W3C home > Mailing lists > Public > www-rdf-interest@w3.org > June 2002

RE: N3 and N-Triples (was: RDF in HTML: Approaches)

From: Joshua Allen <joshuaa@microsoft.com>
Date: Thu, 6 Jun 2002 16:40:59 -0700
Message-ID: <4F4182C71C1FDD4BA0937A7EB7B8B4C10576BEF0@red-msg-08.redmond.corp.microsoft.com>
To: "Aaron Swartz" <me@aaronsw.com>
Cc: <www-rdf-interest@w3.org>, Bill de hÓra <dehora@eircom.net>, "Graham Klyne" <GK@ninebynine.org>

All this shows is that the GNU tools are hopelessly outdated.  They are 30-years old technologies, and every modern system today supports UTF-16.  The web is massively populated with UTF-16 data, and this is the fastest growing type of content.  Within 10 years, more than half of the information on the web will represented with Asian character sets that are best serialized in UTF-16.  And even if we ignore the moral repugnance of the Euro-centric bias in some of our information processing legacy, we have got to admit that the whole western world will be missing out on massive market opportunities (i.e. money) by having substandard ability to process global information.

And besides, the GNU tools suck at more than just non-European languages, as your comment about "diff" points out.  Even if you fixed all of the GNU tools to have a proper concept of "character" to include a Unicode character, they would still be limited by the fact that they see the universe through "linefeed" colored glasses.  In XML, linefeeds are not relevant, so GNU diff is unable to do a proper diff of XML data, even *if* that data is purely 7-bit.

When Aho, Kernigan, Wu et. al wrote those command-line tools, I am sure they did not expect for them to be turned into a "movement" (more like a "settlement") that would be standing in the way of progress and trying to squash solutions unrealistically into a 7-bit bucket.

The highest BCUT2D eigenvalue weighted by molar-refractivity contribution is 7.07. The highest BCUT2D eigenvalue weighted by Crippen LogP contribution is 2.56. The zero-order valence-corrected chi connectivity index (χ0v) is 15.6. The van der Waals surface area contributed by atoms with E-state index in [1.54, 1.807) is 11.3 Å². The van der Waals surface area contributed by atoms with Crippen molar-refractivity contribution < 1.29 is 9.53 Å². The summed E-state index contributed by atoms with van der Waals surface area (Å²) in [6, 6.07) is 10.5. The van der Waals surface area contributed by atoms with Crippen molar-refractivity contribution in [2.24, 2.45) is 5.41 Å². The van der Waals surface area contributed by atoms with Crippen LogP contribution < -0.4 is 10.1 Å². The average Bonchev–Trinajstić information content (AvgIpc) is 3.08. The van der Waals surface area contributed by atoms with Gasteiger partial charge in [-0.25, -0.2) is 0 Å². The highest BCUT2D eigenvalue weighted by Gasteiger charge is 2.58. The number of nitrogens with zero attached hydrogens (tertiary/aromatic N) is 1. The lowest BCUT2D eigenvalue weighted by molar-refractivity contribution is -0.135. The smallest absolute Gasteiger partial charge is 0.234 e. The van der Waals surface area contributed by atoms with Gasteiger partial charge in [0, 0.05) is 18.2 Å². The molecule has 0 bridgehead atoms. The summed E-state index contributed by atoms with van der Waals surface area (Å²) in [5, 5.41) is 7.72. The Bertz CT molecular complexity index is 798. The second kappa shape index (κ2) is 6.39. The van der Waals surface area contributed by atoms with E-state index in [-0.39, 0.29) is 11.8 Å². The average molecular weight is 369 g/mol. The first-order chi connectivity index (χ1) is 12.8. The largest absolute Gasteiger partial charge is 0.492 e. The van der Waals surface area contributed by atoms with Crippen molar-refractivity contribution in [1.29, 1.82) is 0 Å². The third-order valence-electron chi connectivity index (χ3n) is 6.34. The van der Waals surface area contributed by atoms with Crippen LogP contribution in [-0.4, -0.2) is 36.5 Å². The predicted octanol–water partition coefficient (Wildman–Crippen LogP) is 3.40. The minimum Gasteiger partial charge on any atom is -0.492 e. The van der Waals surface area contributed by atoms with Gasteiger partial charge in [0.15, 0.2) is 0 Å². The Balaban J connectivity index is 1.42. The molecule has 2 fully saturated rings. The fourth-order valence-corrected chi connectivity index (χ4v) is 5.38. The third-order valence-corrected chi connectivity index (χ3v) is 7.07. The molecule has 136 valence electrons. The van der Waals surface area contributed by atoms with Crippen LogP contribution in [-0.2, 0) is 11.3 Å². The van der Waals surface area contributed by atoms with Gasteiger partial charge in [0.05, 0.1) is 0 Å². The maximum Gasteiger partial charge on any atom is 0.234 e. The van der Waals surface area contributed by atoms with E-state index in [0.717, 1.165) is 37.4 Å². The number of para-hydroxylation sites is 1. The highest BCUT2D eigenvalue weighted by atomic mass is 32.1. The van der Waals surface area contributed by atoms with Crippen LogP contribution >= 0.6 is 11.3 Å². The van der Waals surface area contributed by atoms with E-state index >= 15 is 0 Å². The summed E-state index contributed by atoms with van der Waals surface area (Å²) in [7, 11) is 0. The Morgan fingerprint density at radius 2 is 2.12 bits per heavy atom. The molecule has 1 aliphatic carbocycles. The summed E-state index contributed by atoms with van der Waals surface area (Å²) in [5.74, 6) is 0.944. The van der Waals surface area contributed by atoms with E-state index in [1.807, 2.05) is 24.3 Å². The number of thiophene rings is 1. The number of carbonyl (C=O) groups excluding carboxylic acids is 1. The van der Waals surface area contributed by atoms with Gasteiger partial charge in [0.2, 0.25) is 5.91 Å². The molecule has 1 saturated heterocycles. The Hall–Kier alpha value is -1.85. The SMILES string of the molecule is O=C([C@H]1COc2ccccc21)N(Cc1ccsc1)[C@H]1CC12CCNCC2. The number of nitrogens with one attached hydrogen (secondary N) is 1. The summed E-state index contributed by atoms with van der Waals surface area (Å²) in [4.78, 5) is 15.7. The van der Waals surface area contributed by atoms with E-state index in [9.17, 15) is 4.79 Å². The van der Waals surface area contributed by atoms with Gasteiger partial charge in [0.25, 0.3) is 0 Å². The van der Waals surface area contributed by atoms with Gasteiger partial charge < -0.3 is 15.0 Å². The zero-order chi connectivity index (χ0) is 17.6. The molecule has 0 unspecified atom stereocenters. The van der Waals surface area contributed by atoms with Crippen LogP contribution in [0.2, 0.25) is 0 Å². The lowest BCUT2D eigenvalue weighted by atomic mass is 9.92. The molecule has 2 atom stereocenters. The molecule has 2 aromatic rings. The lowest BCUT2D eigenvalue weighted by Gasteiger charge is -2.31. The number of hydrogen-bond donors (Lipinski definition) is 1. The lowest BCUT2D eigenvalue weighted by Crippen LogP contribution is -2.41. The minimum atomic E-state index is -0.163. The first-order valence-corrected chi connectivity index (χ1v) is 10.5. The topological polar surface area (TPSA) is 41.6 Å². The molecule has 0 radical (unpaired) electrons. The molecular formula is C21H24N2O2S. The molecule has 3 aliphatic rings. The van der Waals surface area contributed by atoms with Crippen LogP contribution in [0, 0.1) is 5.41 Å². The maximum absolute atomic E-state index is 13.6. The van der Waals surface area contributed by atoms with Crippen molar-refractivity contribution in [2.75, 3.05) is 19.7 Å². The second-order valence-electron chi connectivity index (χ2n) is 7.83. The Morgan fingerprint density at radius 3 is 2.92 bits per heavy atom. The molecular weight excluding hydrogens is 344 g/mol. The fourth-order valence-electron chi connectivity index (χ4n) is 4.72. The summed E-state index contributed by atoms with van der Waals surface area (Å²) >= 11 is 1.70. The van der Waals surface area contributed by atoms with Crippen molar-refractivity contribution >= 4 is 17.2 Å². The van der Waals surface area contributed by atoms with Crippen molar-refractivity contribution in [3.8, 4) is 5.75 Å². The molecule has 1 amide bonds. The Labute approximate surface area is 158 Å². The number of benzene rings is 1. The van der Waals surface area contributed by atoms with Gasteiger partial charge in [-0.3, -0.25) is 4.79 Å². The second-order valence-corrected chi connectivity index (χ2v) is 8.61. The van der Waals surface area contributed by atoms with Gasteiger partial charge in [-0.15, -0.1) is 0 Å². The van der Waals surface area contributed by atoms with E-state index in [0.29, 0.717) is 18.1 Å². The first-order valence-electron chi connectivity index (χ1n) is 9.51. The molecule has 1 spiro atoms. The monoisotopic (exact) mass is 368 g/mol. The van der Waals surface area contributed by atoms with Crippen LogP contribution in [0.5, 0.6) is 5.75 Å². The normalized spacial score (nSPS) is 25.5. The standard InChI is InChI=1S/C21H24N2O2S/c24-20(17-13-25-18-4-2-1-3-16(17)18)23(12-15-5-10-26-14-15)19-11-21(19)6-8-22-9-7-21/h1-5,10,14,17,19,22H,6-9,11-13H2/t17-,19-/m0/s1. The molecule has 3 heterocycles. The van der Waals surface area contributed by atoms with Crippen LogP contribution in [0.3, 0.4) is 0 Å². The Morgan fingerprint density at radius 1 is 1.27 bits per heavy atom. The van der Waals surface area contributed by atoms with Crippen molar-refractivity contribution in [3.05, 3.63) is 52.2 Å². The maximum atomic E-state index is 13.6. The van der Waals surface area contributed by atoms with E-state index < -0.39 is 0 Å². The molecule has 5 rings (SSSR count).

And finally, I would dispute that you can really use "diff" to determine changes between international documents expressed in the n-triples syntax.  First, you are making the assumption that the escaping syntax described by the n-triples doc is actually deterministic, reliable, and formal enough that various implementations will *always* arrive at the same 7-bit ASCII for the same UTF-16 graph.  Like I said, the syntax doesn't inspire trust in me, and I wouldn't at all be surprised if people start getting false negatives if they ever start testing internationalized graphs heavily.  But even then, *assume* that the n-triples syntax represents a work of genius at cononicalizing utf-16 in 7-bit, and assume that any two different n3 strings are guaranteed to actually represent different resources.  Diff *still* fails to detect isomorphism.  For starters, bNode names could be changed without impacting isomorphism.  I can imagine all sorts of n-triples documents that represent exactly the same graph, but would bereported by GNU diff as being different.

So I think that catering to some ancient Unix command-line tools should be a very minor (if at all) consideration in syntax recommendation.


> -----Original Message-----
> From: Aaron Swartz [mailto:me@aaronsw.com]
> Sent: Thursday, June 06, 2002 3:37 PM
> To: Joshua Allen
> Cc: www-rdf-interest@w3.org; Bill de hÓra; Graham Klyne
> 
> On Thursday, June 6, 2002, at 05:33  PM, Joshua Allen wrote:
> 
> > And FWIW, I think this is a major strike *against* the current n-triple
> > serialization as a good test tool.  In order to gain broad acceptance,
> > RDF will have to handle languages like Chinese at least as good as XML
> > (and XML is no paragon).  Imagine merging and testing graphs of mixed
> > Chinese, Arabic, and other Unicode languages.
> 
> This is exactly why I'm glad it uses ASCII. That way I can use standard
> UNIX tools like diff to make sure the N-Triples files conform, and not
> have to worry about UNIX Unicode issues. (Replace for details of your
> operating system.)
> 
> --
> Aaron Swartz [http://www.aaronsw.com]
Received on Thursday, 6 June 2002 19:41:32 GMT

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